For many years, we have been told that Ed Miliband is a weak leader, not fit to win the election, and not fit to become prime minister. Well, the moment has finally arrived when we will find out! It is January 2015, and the general election is just 4 months away. So, with 4 months to go, what is the state of play? Can Ed Miliband beat David Cameron, or will David Cameron cling on for 5 more years of Toryism?
On my other blog, which can be found here, every Sunday, I do a calculation of where each political party is, by doing an average score out of all of the opinion polls that were conducted during the week. My most recent results have the Labour party 1% ahead, on 34%, the Conservatives a whisker behind on 33%, UKIP trailing far behind on 15%, the Liberal Democrats on 7%, and the Green Party equal with the Lib Dems at a historic high in general election voting intentions, on 7%. Now, it is notoriously difficult for a party to get back into power after just one term out of office, and this is partially what may be holding Labour back from being miles ahead. Another thing which may be holding Labour back is the awful approval ratings of Ed Miliband. Recent polling by YouGov suggests that his personal ratings may have sunk to an all time low, behind the politically poisonous Nick Clegg. Despite all this, however, Labour does retain a small lead in opinion polls, which in theory would give Ed Miliband a workable majority.
However, this is where Scotland comes in. Recent polling in Scotland shows that Labour may lose over half of its MPs there, as a result of a surge in Scottish Nationalist support following the independence referendum. This would be a dramatic blow to any chance of Ed Miliband winning the election. It is up to Scottish Labour Party leader Jim Murphy to turn this dramatic reversal in fortunes for Labour around. To give you a sense of the kind of difference Scottish MPs would make to the election result, here is a prediction I made, using election prediction software, showing the difference between the result with no divergence in Scotland, and with the result shown if the collapse of Labour in Scotland is taken into account.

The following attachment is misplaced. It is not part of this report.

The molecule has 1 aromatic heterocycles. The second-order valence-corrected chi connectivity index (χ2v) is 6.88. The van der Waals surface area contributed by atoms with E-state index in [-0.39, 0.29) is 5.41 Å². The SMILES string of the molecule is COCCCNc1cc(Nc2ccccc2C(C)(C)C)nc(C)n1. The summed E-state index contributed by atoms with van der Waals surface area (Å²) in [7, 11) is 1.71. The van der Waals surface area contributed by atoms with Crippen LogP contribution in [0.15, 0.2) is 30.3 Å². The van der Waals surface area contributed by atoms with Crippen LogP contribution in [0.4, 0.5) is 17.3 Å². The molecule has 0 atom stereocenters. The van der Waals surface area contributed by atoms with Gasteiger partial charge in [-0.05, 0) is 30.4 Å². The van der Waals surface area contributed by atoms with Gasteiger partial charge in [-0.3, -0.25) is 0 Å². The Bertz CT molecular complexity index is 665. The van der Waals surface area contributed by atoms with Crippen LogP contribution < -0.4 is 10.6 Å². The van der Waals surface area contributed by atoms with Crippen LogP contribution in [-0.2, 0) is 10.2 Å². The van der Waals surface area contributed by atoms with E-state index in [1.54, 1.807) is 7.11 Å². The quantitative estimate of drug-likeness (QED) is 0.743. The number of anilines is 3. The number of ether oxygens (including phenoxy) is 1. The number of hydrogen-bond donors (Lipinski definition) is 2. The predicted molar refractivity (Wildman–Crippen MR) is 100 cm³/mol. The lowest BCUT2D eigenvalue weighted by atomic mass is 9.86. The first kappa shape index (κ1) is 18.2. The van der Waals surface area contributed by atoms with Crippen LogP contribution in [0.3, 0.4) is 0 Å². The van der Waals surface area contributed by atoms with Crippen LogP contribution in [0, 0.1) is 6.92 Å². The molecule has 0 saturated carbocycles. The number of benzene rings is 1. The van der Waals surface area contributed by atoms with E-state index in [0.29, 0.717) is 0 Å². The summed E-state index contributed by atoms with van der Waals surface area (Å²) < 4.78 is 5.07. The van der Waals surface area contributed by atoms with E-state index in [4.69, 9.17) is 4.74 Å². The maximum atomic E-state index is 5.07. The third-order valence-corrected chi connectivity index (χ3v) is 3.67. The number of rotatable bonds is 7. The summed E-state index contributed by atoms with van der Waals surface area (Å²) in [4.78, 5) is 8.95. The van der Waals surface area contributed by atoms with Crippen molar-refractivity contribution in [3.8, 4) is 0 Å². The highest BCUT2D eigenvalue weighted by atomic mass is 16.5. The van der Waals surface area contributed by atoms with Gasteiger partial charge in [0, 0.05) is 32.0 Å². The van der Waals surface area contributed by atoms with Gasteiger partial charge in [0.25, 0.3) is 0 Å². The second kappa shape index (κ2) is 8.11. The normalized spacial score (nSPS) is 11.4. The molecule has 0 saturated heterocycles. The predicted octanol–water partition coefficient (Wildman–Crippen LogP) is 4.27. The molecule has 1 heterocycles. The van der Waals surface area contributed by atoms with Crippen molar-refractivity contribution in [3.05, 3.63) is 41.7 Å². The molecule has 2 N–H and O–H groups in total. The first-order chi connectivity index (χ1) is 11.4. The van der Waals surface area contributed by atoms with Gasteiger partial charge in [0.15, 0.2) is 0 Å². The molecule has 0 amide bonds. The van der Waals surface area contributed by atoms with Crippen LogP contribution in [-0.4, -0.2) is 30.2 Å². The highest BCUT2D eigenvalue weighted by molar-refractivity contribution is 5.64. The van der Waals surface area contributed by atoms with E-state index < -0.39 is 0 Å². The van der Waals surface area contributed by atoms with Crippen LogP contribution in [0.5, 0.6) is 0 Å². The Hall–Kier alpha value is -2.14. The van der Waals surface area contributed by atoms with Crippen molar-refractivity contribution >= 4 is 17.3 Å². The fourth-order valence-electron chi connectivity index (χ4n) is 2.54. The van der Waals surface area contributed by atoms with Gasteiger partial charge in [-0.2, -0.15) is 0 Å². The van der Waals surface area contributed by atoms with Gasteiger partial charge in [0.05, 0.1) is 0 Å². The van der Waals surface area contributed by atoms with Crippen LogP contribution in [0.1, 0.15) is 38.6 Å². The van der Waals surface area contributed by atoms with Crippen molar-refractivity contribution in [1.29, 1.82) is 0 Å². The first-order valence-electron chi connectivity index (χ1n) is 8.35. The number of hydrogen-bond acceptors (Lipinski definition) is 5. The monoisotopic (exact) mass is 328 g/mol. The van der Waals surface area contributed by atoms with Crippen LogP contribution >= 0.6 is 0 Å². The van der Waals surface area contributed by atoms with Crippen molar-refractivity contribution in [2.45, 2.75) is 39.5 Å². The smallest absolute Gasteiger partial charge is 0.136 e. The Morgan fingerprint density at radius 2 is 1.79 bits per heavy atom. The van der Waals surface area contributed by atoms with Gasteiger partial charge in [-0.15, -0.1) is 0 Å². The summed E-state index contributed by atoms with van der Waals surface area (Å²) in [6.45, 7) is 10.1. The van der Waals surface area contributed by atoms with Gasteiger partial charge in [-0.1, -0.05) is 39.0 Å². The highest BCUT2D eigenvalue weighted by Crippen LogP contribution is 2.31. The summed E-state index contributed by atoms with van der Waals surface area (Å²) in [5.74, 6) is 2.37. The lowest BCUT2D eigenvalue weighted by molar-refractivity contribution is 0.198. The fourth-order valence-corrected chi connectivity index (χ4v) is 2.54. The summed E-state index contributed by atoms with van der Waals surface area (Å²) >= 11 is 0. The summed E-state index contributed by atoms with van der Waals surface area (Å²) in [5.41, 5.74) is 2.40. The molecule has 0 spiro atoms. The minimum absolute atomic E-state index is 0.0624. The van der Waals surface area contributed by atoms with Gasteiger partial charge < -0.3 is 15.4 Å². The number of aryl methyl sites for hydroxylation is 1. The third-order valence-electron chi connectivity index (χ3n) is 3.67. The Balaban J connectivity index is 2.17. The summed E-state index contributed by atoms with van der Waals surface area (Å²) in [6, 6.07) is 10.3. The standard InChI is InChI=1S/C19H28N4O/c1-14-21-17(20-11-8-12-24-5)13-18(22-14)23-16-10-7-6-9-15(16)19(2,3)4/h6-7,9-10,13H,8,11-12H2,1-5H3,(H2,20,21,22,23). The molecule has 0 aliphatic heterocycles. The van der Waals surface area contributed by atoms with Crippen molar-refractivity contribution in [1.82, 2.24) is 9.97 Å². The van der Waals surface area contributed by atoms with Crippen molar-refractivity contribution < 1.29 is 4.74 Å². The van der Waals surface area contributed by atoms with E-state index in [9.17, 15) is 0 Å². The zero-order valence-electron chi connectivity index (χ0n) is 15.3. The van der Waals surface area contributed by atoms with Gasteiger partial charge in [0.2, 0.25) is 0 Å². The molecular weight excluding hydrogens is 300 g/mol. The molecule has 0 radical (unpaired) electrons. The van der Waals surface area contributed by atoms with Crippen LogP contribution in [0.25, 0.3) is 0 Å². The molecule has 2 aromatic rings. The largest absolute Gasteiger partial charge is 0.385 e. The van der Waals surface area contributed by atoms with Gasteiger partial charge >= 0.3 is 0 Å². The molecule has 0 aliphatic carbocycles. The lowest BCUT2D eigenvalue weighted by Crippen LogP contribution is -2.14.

As you can see, without taking Scottish polling into account, Labour looks to be heading for a majority. But, watch what happens when I take Scotland polling into account (Currently Labour is on around 29% and the SNP are on 43%, according to opinion polling) and the result changes quite dramatically.
As you can see, the distance between both Labour and the Conservatives narrows, and the number of “Other seats” increases quite dramatically, due to massive gains from Labour and the Lib Dems. Although the Labour party does marginally better as a whole across England, as a result of its poor polling in Scotland being taken into account, and makes 10 extra gains from the conservatives, these are overshadowed by its losses in its Scottish citadels. The major worry for Ed Miliband would be if Labour slip back further in the English and Welsh marginals, in which case Scottish losses may prove a decisive blow to Miliband and his hopes of becoming the next prime minister. David Cameron, at the moment, has little to cheer, but he has time to turn this around, and Nick Clegg must be horrified at the projected number of Lib Dem losses on a uniform national swing. So, to sum up, whilst the position of the Labour Party does remain vulnerable, Ed Miliband does indeed have a good chance of becoming the next PM.